The March 2020 edition of the Policy Research Associates’ monthly newsletter included announcements, publications, and the latest posts from the PRA blog.
This newsletter contains the following headlines:
- New Brief: Responding to Individuals in Behavioral Health Crisis via Co-Responder Models
- New Podcast Series on Mentally Healthy Workplaces
- New NCYOJ Brief: Caring for Youth with Behavioral Health Needs in the Juvenile Justice System
- New Competence to Stand Trial Video Resources
- PRA in the News
- Recent Stories from the PRA Blog
Responding to Individuals in Behavioral Health Crisis via Co-Responder Models: The Roles of Cities, Counties, Law Enforcement, and Providers is the first joint product in a series from Policy Research, Inc. and the National League of Cities (NLC). The publication details various co-responder models available to city and county leaders.
PRA Well-Being released a new well-being podcast series. This issue announces the first episode in a four-part series from PRA and the Wellness Council of America (WELCOA) on mentally healthy workplaces. In Social Determinants of Health Part 1: Can the Workplace Stand in the Gap?, PRA’s Dr. Crystal L. Brandow interviews WELCOA President Ryan Picarella on topics related to the roles organizations can occupy to support health and wellness for employees, particularly in light of what we know about research on social determinants of health.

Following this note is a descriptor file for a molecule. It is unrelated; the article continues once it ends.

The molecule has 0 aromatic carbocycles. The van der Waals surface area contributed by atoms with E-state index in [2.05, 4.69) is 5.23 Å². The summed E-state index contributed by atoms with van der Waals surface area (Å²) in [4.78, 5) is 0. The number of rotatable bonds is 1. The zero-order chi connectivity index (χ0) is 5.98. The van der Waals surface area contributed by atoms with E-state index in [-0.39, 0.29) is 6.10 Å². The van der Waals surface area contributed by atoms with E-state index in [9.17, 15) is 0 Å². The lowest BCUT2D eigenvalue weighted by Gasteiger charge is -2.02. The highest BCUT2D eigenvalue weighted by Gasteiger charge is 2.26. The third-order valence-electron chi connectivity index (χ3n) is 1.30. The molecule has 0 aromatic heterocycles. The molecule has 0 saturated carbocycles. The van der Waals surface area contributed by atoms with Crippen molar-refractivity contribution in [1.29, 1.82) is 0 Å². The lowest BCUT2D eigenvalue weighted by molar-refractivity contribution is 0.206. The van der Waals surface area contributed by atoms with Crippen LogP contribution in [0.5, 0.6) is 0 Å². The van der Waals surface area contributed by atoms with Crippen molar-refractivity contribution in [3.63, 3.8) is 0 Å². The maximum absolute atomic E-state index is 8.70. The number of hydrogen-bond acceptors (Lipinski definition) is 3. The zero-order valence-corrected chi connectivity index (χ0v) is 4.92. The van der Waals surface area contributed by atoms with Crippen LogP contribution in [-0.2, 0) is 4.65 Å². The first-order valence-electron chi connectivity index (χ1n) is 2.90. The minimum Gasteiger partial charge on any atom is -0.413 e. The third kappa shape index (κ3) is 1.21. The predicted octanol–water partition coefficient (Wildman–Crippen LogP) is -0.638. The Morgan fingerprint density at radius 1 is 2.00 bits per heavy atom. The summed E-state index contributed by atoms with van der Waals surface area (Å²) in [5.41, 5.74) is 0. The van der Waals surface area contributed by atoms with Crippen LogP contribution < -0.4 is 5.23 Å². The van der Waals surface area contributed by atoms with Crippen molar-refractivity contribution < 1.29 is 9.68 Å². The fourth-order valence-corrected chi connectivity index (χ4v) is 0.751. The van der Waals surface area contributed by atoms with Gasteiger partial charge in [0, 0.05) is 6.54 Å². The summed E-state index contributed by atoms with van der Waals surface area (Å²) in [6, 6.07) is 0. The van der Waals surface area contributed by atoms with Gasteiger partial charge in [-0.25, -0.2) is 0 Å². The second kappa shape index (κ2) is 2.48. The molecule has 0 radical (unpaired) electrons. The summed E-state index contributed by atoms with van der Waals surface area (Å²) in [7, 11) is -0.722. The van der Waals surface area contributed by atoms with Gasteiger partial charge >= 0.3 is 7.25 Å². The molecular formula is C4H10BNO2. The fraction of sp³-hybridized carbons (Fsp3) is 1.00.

Seventy percent of justice-involved youth have at least one diagnosable mental illness. With 800,000 people under the age of 18 arrested in 2017, a substantial number of youth with behavioral health issues are regularly brought into contact with juvenile justice professionals. Caring for Youth with Behavioral Health Needs in the Juvenile Justice System, a brief from the National Center for Youth Opportunity and Justice, offers analyses of this situation and of a training program designed to improve it, the Mental Health Training for Juvenile Justice (MHT-JJ).
In September 2019, stakeholders and service providers from around Washington State came together at a summit to discuss the diversion of people with mental illness from the criminal legal system. These diversion service providers are funded through A.B. v. D.S.H.S. (Trueblood). As part of the settlement, PRA was engaged to assist the Trueblood Court Monitor’s Office, the Trueblood Workgroup, the Washington State Department of Social and Health Services, and other key stakeholders. Among other efforts in this engagement, PRA facilitated September’s Trueblood Diversion Services Summit. To share the lessons learned, promising practices, and recommendations stemming from this event, PRA has released a suite of seven videos.
This resource was first shared in 2020.
(PDF Newsletter, 2MB)